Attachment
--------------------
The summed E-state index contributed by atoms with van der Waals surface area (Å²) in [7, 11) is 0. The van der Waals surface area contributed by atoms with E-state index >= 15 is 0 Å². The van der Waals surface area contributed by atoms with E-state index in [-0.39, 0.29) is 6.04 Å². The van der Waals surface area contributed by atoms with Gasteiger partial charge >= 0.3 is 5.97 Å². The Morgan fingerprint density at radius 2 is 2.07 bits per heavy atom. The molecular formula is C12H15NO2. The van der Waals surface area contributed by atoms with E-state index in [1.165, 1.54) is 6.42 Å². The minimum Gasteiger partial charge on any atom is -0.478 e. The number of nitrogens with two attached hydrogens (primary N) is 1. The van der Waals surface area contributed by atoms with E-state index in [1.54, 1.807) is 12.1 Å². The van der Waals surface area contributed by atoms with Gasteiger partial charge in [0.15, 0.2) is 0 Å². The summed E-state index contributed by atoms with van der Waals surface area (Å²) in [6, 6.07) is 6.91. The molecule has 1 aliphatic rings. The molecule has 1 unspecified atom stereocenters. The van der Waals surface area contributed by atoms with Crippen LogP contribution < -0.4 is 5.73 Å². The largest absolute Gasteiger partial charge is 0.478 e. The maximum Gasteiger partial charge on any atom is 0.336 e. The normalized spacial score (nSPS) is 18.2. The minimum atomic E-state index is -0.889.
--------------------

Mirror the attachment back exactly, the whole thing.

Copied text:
The summed E-state index contributed by atoms with van der Waals surface area (Å²) in [7, 11) is 0. The van der Waals surface area contributed by atoms with E-state index >= 15 is 0 Å². The van der Waals surface area contributed by atoms with E-state index in [-0.39, 0.29) is 6.04 Å². The van der Waals surface area contributed by atoms with Gasteiger partial charge >= 0.3 is 5.97 Å². The Morgan fingerprint density at radius 2 is 2.07 bits per heavy atom. The molecular formula is C12H15NO2. The van der Waals surface area contributed by atoms with E-state index in [1.165, 1.54) is 6.42 Å². The minimum Gasteiger partial charge on any atom is -0.478 e. The number of nitrogens with two attached hydrogens (primary N) is 1. The van der Waals surface area contributed by atoms with E-state index in [1.54, 1.807) is 12.1 Å². The van der Waals surface area contributed by atoms with Gasteiger partial charge in [0.15, 0.2) is 0 Å². The summed E-state index contributed by atoms with van der Waals surface area (Å²) in [6, 6.07) is 6.91. The molecule has 1 aliphatic rings. The molecule has 1 unspecified atom stereocenters. The van der Waals surface area contributed by atoms with Crippen LogP contribution < -0.4 is 5.73 Å². The largest absolute Gasteiger partial charge is 0.478 e. The maximum Gasteiger partial charge on any atom is 0.336 e. The normalized spacial score (nSPS) is 18.2. The minimum atomic E-state index is -0.889.